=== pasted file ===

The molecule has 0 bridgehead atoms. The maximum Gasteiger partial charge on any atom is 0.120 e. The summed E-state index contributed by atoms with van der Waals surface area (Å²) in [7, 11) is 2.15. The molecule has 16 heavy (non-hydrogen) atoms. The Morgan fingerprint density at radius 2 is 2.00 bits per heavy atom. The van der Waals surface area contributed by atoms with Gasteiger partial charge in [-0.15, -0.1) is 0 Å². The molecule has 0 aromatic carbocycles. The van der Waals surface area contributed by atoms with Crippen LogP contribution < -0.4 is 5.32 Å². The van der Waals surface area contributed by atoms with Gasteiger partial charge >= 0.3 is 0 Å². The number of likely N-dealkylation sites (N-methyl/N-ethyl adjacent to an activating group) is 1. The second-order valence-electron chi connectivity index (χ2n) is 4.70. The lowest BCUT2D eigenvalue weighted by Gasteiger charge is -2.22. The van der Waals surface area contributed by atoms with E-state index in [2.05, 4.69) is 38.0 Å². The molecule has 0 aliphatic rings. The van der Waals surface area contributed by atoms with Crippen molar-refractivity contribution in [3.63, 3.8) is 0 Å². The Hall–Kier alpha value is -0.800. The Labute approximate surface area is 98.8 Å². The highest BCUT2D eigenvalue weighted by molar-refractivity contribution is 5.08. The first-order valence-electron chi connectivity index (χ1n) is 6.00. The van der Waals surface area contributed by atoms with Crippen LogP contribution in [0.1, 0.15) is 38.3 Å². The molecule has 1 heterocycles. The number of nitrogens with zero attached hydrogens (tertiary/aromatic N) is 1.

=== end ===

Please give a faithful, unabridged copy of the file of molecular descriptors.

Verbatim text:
The molecule has 0 bridgehead atoms. The maximum Gasteiger partial charge on any atom is 0.120 e. The summed E-state index contributed by atoms with van der Waals surface area (Å²) in [7, 11) is 2.15. The molecule has 16 heavy (non-hydrogen) atoms. The Morgan fingerprint density at radius 2 is 2.00 bits per heavy atom. The van der Waals surface area contributed by atoms with Gasteiger partial charge in [-0.15, -0.1) is 0 Å². The molecule has 0 aromatic carbocycles. The van der Waals surface area contributed by atoms with Crippen LogP contribution < -0.4 is 5.32 Å². The van der Waals surface area contributed by atoms with Gasteiger partial charge >= 0.3 is 0 Å². The number of likely N-dealkylation sites (N-methyl/N-ethyl adjacent to an activating group) is 1. The second-order valence-electron chi connectivity index (χ2n) is 4.70. The lowest BCUT2D eigenvalue weighted by Gasteiger charge is -2.22. The van der Waals surface area contributed by atoms with E-state index in [2.05, 4.69) is 38.0 Å². The molecule has 0 aliphatic rings. The van der Waals surface area contributed by atoms with Crippen molar-refractivity contribution in [3.63, 3.8) is 0 Å². The Hall–Kier alpha value is -0.800. The Labute approximate surface area is 98.8 Å². The highest BCUT2D eigenvalue weighted by molar-refractivity contribution is 5.08. The first-order valence-electron chi connectivity index (χ1n) is 6.00. The van der Waals surface area contributed by atoms with Crippen LogP contribution in [0.1, 0.15) is 38.3 Å². The molecule has 1 heterocycles. The number of nitrogens with zero attached hydrogens (tertiary/aromatic N) is 1.